GDPR keeps on creating WHOIS-related challenges for ICANN
Data privacy es el nuevo negro! At least for the domain industry who, while at ICANN 63 in Barcelona, reviewed the consequences of the Temporary Specification for gTLD Registration Data. Meant to buy ICANN time as it works on making the WHOIS database GDPR compliant, it hasn't exactly proven a seamless stopgap.
Consequences of the Temporary Specification
Earlier this year, ICANN (Internet Corporation for Assigned Names and Numbers) issued a temporary policy which, in a nutshell, allows registries and registrars to take any action deemed necessary to comply with the GDPR (General Data Protection Regulation) and other data privacy acts. This move rendered management and use of the WHOIS database deeply fragmented.
Registries and registrars have been interpreting and sometimes even ignoring the terms of this policy in their efforts to try to comply with the GDPR as best they can.
Intellectual property and business constituencies have been the most vocal community members to complain about the consequences of the WHOIS database redaction, but the whole industry has been impacted by it.
EuroDNS is no exception. We decided to stay as close as possible to the terms of the GDPR, avoiding any actions which overstep the scope of those terms. As such, we redacted the details of contact profiles belonging to individuals, only publishing:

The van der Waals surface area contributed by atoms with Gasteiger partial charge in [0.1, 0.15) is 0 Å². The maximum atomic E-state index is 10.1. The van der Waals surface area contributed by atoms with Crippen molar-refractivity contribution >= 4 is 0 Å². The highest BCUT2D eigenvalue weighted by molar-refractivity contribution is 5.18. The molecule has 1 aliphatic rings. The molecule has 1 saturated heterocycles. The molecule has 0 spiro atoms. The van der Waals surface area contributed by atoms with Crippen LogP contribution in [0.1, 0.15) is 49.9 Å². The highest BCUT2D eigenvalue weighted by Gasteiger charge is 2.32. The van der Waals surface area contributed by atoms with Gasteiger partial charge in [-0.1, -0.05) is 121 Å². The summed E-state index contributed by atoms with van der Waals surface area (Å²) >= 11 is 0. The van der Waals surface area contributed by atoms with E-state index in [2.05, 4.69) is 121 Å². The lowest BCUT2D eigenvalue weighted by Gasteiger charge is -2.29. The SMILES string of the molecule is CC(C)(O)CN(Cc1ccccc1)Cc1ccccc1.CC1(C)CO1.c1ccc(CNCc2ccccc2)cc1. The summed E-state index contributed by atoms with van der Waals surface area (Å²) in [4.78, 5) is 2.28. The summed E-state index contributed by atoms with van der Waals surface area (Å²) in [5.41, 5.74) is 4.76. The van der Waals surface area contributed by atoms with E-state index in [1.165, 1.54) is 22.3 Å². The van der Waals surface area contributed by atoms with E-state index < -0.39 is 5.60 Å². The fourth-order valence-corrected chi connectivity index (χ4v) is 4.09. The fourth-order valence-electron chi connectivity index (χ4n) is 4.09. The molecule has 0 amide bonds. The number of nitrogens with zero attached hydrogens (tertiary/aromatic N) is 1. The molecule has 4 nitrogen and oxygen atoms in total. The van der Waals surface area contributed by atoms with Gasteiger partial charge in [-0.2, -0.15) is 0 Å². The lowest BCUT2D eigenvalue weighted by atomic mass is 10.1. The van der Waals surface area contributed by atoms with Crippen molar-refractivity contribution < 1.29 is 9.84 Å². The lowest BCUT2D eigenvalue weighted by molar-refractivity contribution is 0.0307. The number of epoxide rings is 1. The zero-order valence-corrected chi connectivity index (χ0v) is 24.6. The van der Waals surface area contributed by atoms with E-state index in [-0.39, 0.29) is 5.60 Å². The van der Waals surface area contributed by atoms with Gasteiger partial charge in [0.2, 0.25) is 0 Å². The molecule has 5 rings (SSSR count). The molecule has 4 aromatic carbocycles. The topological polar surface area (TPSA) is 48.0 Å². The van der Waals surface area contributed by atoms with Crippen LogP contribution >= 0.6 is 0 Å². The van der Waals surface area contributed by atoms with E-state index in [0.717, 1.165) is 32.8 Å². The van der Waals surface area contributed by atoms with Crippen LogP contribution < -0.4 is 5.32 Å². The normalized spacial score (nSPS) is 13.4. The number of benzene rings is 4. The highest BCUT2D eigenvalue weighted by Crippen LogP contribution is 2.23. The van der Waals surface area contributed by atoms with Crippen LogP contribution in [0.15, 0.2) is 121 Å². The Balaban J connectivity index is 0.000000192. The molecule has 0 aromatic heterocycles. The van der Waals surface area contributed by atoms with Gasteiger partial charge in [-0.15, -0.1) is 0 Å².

- an anonymised email address which allows the public to contact domain registrants without disclosing their identity: and
- the city, postal code and country allowing for third parties to know which courts have jurisdiction in case of a dispute
Legal persons (companies) remain responsible for determining which personal data they publish. We do not redact their data.
WHOIS database confusion
Regrettably, our actions have only applied to registries for which EuroDNS has full control over the WHOIS databases (.COM, .NET, and .JOBS).
For all other extensions, the registry controls the WHOIS output and, despite what registrants and/or registrars would like to publish, the applicable registry has the power to redact it.
In the case of the example below, eurodns.domains, EuroDNS, as the controller of the personal data of its managing director, Xavier Buck, has obtained the consent of Xavier to publish his details in the Whois database. There is no need to redact our company’s details.